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Posted by Ronald Rogowski on October 22, 2010
I’ve recently had several conversations with companies that are looking to improve how they standardize online experiences around the globe. It’s something I’ve been helping firms with for some time. It’s always been a complex issue, but now it’s getting even more challenging because we’re moving to a new era of online experience.
As outlined in the Forrester report, “The Future Of Online Customer Experience,” consumers will increasingly demand experiences that are customized for their context, aggregated from multiple sources, relevant at the point of consumption, and social by rule, not exception. As touchpoints proliferate across a range of devices, it will become increasingly difficult to manage the online experience in a single country, let alone in dozens of them. Add to that the increasing need for more specialized (and, by extension, localized) experiences, and it’s easy to see how a cookie-cutter online experience will be difficult to duplicate from one country to the next with maximum relevance.
In the past, I’ve written a number of documents about global Web standards and how local site owners need a stronger voice. Now more than ever, there needs to be a collaborative effort to engage with the teams in charge of online experience in their own countries and develop a set of standards, guidelines, frameworks, and best practices that they can use to their advantage. As the network of touchpoints expands globally, firms that have very rigid standards will risk alienating users, while those companies that have looser guidelines may well find themselves thrown back to the free-for-all days of yesteryear when global Web managers weren’t even aware of all of the sites their company had in play. Instead, firms need to find a middle ground by operationalizing their global standards. Here are a few tips to get you started:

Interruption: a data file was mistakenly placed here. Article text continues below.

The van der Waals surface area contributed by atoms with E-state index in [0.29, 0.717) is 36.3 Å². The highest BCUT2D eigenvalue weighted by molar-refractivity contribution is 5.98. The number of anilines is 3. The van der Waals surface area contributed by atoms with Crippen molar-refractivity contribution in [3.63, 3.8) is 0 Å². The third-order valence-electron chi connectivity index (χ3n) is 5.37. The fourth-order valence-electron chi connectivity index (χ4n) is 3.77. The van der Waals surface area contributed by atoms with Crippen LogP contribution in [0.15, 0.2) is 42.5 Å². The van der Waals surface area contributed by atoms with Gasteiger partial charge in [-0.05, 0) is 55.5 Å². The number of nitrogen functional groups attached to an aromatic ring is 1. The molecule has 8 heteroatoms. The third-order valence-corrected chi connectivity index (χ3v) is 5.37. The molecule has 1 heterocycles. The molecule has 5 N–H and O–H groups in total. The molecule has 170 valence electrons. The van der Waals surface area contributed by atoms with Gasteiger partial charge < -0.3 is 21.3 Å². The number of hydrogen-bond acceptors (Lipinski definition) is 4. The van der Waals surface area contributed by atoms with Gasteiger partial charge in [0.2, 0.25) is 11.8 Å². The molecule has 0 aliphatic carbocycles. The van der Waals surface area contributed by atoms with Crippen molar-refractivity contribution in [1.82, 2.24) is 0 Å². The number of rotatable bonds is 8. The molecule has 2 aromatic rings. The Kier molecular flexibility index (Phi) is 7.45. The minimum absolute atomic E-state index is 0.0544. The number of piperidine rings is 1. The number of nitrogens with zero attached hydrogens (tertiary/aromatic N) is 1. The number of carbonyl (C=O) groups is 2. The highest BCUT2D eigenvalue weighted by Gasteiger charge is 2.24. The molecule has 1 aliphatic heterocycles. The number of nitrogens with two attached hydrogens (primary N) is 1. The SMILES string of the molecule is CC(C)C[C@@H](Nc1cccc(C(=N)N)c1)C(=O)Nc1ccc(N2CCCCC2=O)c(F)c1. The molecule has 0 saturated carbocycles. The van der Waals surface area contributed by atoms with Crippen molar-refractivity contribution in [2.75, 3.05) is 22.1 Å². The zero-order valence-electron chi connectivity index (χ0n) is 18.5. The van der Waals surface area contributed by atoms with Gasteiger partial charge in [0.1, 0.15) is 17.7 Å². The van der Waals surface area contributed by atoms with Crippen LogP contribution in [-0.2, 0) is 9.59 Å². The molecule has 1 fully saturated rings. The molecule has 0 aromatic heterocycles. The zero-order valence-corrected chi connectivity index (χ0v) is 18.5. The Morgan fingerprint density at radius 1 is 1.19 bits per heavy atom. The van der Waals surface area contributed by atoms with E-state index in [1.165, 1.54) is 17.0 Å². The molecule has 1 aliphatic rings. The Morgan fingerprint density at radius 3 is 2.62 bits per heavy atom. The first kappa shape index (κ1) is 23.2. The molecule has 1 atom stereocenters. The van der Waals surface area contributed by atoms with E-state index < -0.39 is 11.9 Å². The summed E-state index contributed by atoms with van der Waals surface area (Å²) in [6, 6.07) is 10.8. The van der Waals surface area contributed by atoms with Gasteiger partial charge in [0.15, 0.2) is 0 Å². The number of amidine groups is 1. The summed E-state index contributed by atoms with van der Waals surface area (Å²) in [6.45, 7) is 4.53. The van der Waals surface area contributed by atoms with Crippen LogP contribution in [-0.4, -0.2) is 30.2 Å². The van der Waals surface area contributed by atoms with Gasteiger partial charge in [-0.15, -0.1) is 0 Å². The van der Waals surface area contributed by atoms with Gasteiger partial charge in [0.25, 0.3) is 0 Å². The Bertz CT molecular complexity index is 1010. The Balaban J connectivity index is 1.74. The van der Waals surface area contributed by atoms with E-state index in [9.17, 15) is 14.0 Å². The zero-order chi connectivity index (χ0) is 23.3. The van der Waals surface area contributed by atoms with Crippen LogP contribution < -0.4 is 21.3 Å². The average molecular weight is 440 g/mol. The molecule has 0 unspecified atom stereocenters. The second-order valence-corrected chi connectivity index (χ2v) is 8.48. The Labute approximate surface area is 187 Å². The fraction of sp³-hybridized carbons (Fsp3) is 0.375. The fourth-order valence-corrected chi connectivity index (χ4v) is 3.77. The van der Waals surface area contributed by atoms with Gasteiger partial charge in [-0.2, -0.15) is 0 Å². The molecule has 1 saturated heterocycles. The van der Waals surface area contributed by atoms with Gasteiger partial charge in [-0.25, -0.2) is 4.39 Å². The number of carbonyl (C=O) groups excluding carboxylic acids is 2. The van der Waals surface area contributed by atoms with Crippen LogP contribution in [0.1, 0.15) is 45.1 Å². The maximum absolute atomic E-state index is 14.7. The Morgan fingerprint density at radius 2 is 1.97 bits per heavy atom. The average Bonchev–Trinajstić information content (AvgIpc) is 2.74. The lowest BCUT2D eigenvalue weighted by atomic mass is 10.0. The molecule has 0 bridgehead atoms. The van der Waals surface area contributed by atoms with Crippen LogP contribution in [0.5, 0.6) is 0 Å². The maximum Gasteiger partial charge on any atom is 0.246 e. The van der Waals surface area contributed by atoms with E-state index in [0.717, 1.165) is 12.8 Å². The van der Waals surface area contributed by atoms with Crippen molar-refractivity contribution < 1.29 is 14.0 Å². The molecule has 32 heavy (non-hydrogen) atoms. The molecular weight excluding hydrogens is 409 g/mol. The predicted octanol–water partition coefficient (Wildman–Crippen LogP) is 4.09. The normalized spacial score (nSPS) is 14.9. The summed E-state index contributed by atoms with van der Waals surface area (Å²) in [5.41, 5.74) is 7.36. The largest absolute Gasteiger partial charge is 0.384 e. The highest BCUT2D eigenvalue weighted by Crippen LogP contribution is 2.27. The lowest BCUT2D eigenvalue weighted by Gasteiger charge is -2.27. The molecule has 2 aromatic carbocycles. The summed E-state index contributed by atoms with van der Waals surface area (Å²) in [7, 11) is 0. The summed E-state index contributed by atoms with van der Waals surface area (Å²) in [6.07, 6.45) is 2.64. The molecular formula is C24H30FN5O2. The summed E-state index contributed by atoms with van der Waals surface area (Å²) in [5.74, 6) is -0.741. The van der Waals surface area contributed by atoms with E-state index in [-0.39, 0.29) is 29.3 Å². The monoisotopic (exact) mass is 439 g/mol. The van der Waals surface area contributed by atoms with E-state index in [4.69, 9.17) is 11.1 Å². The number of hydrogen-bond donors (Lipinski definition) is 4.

Begin a collaborative process to engage local online channel owners today.
Identify and tap into the expertise of local owners. This will get them to buy into the process and encourage them to actively contribute and help shape the outcome of the standards effort.